Cartfile and declare dependencies. I added PrettyColors and Alamofire, and then I ran
carthage bootstrap. That builds things and outputs them to a build directory in your current directory. So, in
Carthage/Build/iOS there was an
Alamofire.framework and a
Now that I had those frameworks, what can I do with them? Digging around on the Internet turned up the answer of just adding them into your library’s frameworks. What if I didn’t want all of my projects to know about all of my frameworks? I started looking up the Swift docs, and then saw that one of the options lets you specify a framework search path. Because Carthage spits out the frameworks in a specific directory, I just changed the interpreter directive at the top of my Swift file to specify the framework search path.
So, I have a simple script that prints out a poem. I want that poem to be printed in colorful text, so I import PrettyColors. The terminal prints the first line in red, second line in blue, then black, and then blue. Now we have very colorful text output. That was a very simple example of including frameworks.
Missing Stuff (15:18)
What’s missing? You can do a lot of stuff with this already because you can include all these frameworks that support Carthage. When I first wrote that Venmo image asset generation file, I used Vim. I didn’t have syntax highlighting for Swift, and I also didn’t have auto-completion. I don’t really know how I ended up writing it, but I did. It would be nice to have some sort of auto-completion from something like Vim, and maybe a better way to do dependency management. The way I showed you is something I just figured out by poking around the Internet and putting pieces together. It’s kind of a hack, but I like to think of it as a very creative way to use Carthage.
Helpful Tools! (16:20)
We could also use more tools. I think there are lots of things out there, but most people don’t know that you might be able to use Swift for scripting. There needs to be more stuff that everyone can use together. The good thing is, there is already a bunch of stuff out there that can help us. Later, I realized that Keith Smiley wrote a Vim syntax highlighter that I’m now using, and is very helpful.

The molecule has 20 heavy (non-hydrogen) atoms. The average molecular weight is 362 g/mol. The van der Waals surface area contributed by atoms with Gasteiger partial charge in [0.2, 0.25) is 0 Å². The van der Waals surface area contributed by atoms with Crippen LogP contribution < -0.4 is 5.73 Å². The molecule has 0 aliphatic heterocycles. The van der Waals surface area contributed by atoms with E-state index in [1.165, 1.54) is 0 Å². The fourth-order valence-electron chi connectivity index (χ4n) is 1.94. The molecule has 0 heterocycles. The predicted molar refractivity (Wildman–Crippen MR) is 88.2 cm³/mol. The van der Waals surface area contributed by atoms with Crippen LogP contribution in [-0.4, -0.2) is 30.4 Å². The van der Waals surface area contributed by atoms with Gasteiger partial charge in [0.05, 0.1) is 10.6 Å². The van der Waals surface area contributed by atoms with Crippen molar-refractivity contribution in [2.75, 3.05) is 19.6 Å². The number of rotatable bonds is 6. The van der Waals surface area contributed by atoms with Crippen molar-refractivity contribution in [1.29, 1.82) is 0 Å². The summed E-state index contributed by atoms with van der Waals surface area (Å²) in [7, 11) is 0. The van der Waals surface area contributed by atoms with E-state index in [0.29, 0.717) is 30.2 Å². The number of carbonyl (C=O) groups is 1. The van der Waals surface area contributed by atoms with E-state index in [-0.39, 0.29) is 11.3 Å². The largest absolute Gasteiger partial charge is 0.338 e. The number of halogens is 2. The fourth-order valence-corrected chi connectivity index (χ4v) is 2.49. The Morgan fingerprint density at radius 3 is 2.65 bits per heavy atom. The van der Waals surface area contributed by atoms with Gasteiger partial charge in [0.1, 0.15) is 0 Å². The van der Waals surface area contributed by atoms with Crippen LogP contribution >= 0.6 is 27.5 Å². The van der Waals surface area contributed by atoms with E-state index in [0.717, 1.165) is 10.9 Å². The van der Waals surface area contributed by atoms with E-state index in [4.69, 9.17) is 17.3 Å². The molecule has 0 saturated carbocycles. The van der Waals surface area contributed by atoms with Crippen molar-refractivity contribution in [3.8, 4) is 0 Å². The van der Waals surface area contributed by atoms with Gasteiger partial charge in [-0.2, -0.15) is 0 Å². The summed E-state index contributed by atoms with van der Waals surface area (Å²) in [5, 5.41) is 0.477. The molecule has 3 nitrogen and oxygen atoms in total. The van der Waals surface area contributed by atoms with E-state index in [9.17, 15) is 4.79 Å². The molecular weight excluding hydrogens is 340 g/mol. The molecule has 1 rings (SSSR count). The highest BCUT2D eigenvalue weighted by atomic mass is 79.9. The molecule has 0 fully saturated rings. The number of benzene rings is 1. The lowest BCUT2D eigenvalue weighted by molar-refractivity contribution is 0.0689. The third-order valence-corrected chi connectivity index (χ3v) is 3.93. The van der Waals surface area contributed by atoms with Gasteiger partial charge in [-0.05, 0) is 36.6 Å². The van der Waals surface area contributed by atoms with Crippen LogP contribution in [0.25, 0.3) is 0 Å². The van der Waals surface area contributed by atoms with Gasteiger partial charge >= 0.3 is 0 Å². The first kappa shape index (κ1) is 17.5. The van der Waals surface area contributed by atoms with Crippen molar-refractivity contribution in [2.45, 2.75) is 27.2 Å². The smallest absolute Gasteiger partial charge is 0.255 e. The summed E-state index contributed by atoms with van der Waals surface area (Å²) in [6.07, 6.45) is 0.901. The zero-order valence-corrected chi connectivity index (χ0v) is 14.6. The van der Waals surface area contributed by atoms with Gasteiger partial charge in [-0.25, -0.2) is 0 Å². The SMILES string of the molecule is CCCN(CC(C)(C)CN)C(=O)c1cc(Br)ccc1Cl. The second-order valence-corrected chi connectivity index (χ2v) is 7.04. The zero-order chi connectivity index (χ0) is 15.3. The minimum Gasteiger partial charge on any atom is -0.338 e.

There is also PrettyColors, Argo for JSON parsing, CLIKit for option pargins, SemverKit for semantic versioning & comparisons, and maybe something called BananaKit. And then, question mark. Maybe you all can help us write and share tools so that we can write scripts and awesome code together.
Plot Twist (17:08)
This is where my talk was going to end, but there was a slight plot twist this morning. Over dinner last night, I was talking with some of the CocoaPods team members, Kyle and Boris. I told them that in my talk, I would be mentioning Carthage even though I loved CocoaPods. Then, Kyle said that Boris could just write a CocoaPods plugin for that, and he would call it Rome. If you know any history, it’s funny that he would call it that.
I thought it was a funny joke, and I wasn’t going to take it seriously. But at 6:30AM, I woke up and checked Twitter. I saw a mention from Boris with a link to a repo called Rome. I followed the link, and now apparently there is a CocoaPods plugin that spits out frameworks. So now you can use both Carthage and CocoaPods, or whatever you want to do to write scripts for Swift. It has pretty simple usage instructions, and it seems to output everything to the directory Rome.
Q: How much hassle is it to use Foundation or any of the Cocoa frameworks in your Swift scripts?
Ayaka: You can use all of it. The linguistics framework that I use uses
NSLinguisticTagger, which is only on iOS but I can still use it.
Q: Do you have any strategies for versioning Swift with your Swift scripts? Is there any way to specify that your script works on say, Swift 1.1 but not on 1.2?
Ayaka: That is a really good question, but I don’t know what the answer is to that. I’m happy to throw around ideas.
Audience: Maybe you can shell out to the command line and use
xcode-select to change it for the user.